Manic spending, during a high or period of mania, is one of the six triggers for increased spending identified in the Money and Mental Health Policy Institute’s latest report, In Control: A consultation on regulating spending during periods of poor mental health, published last week. I have been contacted by a reader who has suffered from bipolar disorder for many years – this is Miss D’s story.
I was diagnosed with bipolar about ten years ago. My last serious episode was around three years ago. I have a good job and a joint mortgage with my sister. I had quite a lot of debt, but it was all under control.
In early April this year I went through a major manic episode, spending a fortune online, mostly gambling or buying clothes. During this time I applied for multiple loans and my debts went up from 20k to 40k in a period of two weeks.
Assoon as the episode ended I realised I couldn’t afford the repayments.
Contacting the lenders
One of the first lenders I contacted was 118 Money. I had had a small loan from them before, which in the middle of this episode I settled early, using money borrowed from another lender.
Of course none of this makes any sense, but it did to me at the time!
Then just 2 days later I asked to borrow £2000 – and they told me I could have more, so I borrowed £3,500. Another 4 days and I was contacting them to say I couldn’t make the repayments.
118 Money set up a repayment plan as per my income and expenditure form and asked me to get a Debt and Mental Health Evidence Form (DMHEF) completed.
My doctor did this – it states I have bipolar and depression and have had for over 6 years. It also confirms that I was going through an episode at the time of taking the loan out and states I am vulnerable at present and worried about debt and need all the support and help possible to get mentally stable.
I sent 118 Money this and asked for the interest on the loan to be removed. They refused and it went through to the complaints department. They said as I had paid on time previously and had no difficulties they had no reason to question the loan and I also met the criteria to lend. I don’t know why they bothered to ask for a DMHEF form!
I then complained to the Financial Ombudsman in early June. I wasn’t feeling very confident but they looked at the case quickly and on the 5th July my adjudicator issued a decision:
“Having been provided with medical evidence that shows Miss D’s most recent manic episode was in April 2016 when she applied for the loan, I believe this demonstrates she wasn’t capable of making clear decisions about her finances at that time.
As stated above, I’m satisfied the loan was affordable to Miss D, based on the information available to 118118money at the time. However, the business has since learned that at the time she applied for the loan she was a vulnerable customer and should be treated accordingly.
I would ask that 118118money waive the interest applicable to the loan and refund any interest Miss D has already paid.”
118 Money accepted this decision and have now removed interest totally £3,097.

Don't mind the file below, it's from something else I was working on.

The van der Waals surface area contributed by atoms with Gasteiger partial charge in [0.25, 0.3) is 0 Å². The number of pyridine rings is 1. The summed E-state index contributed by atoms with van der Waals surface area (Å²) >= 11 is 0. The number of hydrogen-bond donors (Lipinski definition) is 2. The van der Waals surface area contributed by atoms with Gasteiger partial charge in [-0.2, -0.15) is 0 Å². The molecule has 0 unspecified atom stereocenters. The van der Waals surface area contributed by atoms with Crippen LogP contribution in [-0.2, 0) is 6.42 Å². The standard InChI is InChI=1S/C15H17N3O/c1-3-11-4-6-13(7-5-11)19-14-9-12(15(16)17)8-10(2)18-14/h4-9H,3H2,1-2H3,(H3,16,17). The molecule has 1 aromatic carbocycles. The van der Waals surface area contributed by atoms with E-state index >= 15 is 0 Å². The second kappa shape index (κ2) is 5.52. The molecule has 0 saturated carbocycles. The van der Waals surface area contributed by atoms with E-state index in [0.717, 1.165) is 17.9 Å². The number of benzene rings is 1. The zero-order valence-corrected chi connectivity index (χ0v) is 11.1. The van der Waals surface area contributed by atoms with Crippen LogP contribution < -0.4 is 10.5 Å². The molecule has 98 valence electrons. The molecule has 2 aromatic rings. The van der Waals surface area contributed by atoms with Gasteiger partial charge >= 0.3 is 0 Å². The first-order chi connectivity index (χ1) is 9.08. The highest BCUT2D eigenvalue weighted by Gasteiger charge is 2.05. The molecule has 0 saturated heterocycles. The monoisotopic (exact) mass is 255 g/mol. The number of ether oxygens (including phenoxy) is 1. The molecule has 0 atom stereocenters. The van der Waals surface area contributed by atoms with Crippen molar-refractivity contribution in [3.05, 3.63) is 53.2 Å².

I have contacted other creditors that I borrowed from at the time and I am attempting to get the interest removed from these loans as well as I feel it is too easy for companies to take advantage. The Debt Camel page about payday refunds has helped me massively. Lending Stream have already waived the balance that remained from the £1000 loan I took out. I have two claims with Wonga and Quick Quid currently. I also have outstanding loans with Satsuma, TM Advances, Avant, Aqua, Capital One, Nationwide and a Santander overdraft.
Consequences for my future
I am in a well paid job so I am lucky that I have available funds to make a satisfactory contribution towards my debt however having to pay such a large chunk of my wages every month to creditors is obviously not a nice feeling.
To think that all of this has been caused because of one episode is quite shocking and I do not think that mental health is taken seriously enough when it comes to debt. I wish I had never been approved for credit with anyone and I am now in an incredibly difficult situation that is going to have serious consequences for a very long time. My credit report shows approximately 50 settled accounts all made up from pay day loans, loans and credit cards. I currently have 12 open accounts with late payments and defaults which is going to have an effect on me later in life, for example if I want to remortgage.
I am going to continue to go through phases where I feel awful and blame myself for the amount of debt I am in and believe this will effect my mental health in the next few years. I wish something was in place to protect people that have mental health problems and I am sure other people in my position feel the same.
The In Control report looks at exactly this issue – what can be put in place to help consumers with mental health problems better control their own behaviour. It looks at possible policy solutions which can be put in place during a period of good mental health by the individual (possibly with the support of a carer or trusted friend) that can prevent or reduce the impact of poor financial decisions during a later episode of poor mental health.
There aren’t any easy solutions here. As the report says:
“A key consideration will be how “sticky” this framework is. There must be some barriers to the easy removal of restrictions a person has put on themselves, but if nudges are too permanent they could unduly limit an individual’s freedoms.”
But Miss D’s case illustrates how important it is to find an acceptable compromise, that will be workable for the customers, lenders and retailers.